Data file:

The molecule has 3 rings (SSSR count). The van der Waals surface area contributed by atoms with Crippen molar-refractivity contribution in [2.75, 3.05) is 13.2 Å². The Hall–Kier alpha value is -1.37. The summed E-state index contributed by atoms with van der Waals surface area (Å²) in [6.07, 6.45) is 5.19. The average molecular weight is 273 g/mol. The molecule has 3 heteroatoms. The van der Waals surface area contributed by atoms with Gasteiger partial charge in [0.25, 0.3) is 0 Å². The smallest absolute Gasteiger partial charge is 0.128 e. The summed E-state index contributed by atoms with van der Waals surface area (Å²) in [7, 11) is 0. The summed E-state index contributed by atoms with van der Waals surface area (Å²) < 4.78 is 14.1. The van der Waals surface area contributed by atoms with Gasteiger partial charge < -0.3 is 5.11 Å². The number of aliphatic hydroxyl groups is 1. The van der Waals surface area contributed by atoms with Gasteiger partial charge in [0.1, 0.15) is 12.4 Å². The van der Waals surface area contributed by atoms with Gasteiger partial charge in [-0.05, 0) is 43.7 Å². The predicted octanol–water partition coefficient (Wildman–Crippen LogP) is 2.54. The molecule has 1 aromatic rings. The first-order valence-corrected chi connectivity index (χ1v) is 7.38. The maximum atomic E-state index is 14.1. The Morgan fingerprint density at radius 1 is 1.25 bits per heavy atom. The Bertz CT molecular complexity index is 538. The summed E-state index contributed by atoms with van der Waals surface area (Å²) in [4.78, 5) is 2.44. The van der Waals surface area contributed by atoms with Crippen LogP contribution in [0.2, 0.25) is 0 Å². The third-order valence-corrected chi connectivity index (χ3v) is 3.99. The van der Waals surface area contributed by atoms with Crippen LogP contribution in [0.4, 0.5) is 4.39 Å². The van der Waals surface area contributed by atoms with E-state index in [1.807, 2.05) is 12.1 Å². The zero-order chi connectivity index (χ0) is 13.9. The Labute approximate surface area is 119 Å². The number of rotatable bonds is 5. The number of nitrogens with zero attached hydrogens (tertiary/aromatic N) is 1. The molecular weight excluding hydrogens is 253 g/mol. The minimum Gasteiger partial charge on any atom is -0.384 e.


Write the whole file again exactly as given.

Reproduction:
The molecule has 3 rings (SSSR count). The van der Waals surface area contributed by atoms with Crippen molar-refractivity contribution in [2.75, 3.05) is 13.2 Å². The Hall–Kier alpha value is -1.37. The summed E-state index contributed by atoms with van der Waals surface area (Å²) in [6.07, 6.45) is 5.19. The average molecular weight is 273 g/mol. The molecule has 3 heteroatoms. The van der Waals surface area contributed by atoms with Gasteiger partial charge in [0.25, 0.3) is 0 Å². The smallest absolute Gasteiger partial charge is 0.128 e. The summed E-state index contributed by atoms with van der Waals surface area (Å²) in [7, 11) is 0. The summed E-state index contributed by atoms with van der Waals surface area (Å²) < 4.78 is 14.1. The van der Waals surface area contributed by atoms with Gasteiger partial charge < -0.3 is 5.11 Å². The number of aliphatic hydroxyl groups is 1. The van der Waals surface area contributed by atoms with Gasteiger partial charge in [0.1, 0.15) is 12.4 Å². The van der Waals surface area contributed by atoms with Gasteiger partial charge in [-0.05, 0) is 43.7 Å². The predicted octanol–water partition coefficient (Wildman–Crippen LogP) is 2.54. The molecule has 1 aromatic rings. The first-order valence-corrected chi connectivity index (χ1v) is 7.38. The maximum atomic E-state index is 14.1. The Morgan fingerprint density at radius 1 is 1.25 bits per heavy atom. The Bertz CT molecular complexity index is 538. The summed E-state index contributed by atoms with van der Waals surface area (Å²) in [4.78, 5) is 2.44. The van der Waals surface area contributed by atoms with Crippen LogP contribution in [0.2, 0.25) is 0 Å². The third-order valence-corrected chi connectivity index (χ3v) is 3.99. The van der Waals surface area contributed by atoms with Crippen LogP contribution in [0.4, 0.5) is 4.39 Å². The van der Waals surface area contributed by atoms with E-state index in [1.807, 2.05) is 12.1 Å². The zero-order chi connectivity index (χ0) is 13.9. The Labute approximate surface area is 119 Å². The number of rotatable bonds is 5. The number of nitrogens with zero attached hydrogens (tertiary/aromatic N) is 1. The molecular weight excluding hydrogens is 253 g/mol. The minimum Gasteiger partial charge on any atom is -0.384 e.